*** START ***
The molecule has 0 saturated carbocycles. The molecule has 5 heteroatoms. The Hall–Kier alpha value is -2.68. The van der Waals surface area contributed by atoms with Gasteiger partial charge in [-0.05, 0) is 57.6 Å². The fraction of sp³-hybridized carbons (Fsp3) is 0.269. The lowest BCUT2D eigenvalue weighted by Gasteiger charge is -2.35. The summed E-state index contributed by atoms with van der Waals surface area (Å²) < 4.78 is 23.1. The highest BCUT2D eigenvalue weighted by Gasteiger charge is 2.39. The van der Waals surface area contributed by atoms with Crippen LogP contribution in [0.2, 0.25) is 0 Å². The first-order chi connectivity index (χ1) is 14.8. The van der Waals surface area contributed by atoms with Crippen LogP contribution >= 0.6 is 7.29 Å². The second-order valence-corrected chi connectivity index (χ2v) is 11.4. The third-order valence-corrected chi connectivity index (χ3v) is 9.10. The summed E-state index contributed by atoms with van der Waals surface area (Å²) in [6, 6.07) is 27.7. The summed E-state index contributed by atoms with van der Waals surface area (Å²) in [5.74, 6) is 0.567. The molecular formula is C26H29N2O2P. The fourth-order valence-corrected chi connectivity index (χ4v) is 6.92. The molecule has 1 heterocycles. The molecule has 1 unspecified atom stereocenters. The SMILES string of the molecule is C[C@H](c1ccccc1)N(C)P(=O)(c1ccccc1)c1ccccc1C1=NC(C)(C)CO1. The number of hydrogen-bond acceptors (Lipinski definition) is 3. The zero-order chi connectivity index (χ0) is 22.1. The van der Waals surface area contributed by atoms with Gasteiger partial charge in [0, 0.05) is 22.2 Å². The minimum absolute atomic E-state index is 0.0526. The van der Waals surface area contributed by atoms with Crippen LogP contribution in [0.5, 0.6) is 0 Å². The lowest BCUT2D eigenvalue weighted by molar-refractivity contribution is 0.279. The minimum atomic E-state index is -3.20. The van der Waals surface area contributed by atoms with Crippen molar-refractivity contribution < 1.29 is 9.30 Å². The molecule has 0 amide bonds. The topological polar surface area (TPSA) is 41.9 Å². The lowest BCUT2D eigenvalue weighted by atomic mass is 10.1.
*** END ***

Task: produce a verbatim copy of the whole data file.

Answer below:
The molecule has 0 saturated carbocycles. The molecule has 5 heteroatoms. The Hall–Kier alpha value is -2.68. The van der Waals surface area contributed by atoms with Gasteiger partial charge in [-0.05, 0) is 57.6 Å². The fraction of sp³-hybridized carbons (Fsp3) is 0.269. The lowest BCUT2D eigenvalue weighted by Gasteiger charge is -2.35. The summed E-state index contributed by atoms with van der Waals surface area (Å²) < 4.78 is 23.1. The highest BCUT2D eigenvalue weighted by Gasteiger charge is 2.39. The van der Waals surface area contributed by atoms with Crippen LogP contribution in [0.2, 0.25) is 0 Å². The first-order chi connectivity index (χ1) is 14.8. The van der Waals surface area contributed by atoms with Crippen LogP contribution >= 0.6 is 7.29 Å². The second-order valence-corrected chi connectivity index (χ2v) is 11.4. The third-order valence-corrected chi connectivity index (χ3v) is 9.10. The summed E-state index contributed by atoms with van der Waals surface area (Å²) in [6, 6.07) is 27.7. The summed E-state index contributed by atoms with van der Waals surface area (Å²) in [5.74, 6) is 0.567. The molecular formula is C26H29N2O2P. The fourth-order valence-corrected chi connectivity index (χ4v) is 6.92. The molecule has 1 heterocycles. The molecule has 1 unspecified atom stereocenters. The SMILES string of the molecule is C[C@H](c1ccccc1)N(C)P(=O)(c1ccccc1)c1ccccc1C1=NC(C)(C)CO1. The number of hydrogen-bond acceptors (Lipinski definition) is 3. The zero-order chi connectivity index (χ0) is 22.1. The van der Waals surface area contributed by atoms with Gasteiger partial charge in [0, 0.05) is 22.2 Å². The minimum absolute atomic E-state index is 0.0526. The van der Waals surface area contributed by atoms with Crippen LogP contribution in [0.5, 0.6) is 0 Å². The lowest BCUT2D eigenvalue weighted by molar-refractivity contribution is 0.279. The minimum atomic E-state index is -3.20. The van der Waals surface area contributed by atoms with Crippen molar-refractivity contribution < 1.29 is 9.30 Å². The molecule has 0 amide bonds. The topological polar surface area (TPSA) is 41.9 Å². The lowest BCUT2D eigenvalue weighted by atomic mass is 10.1.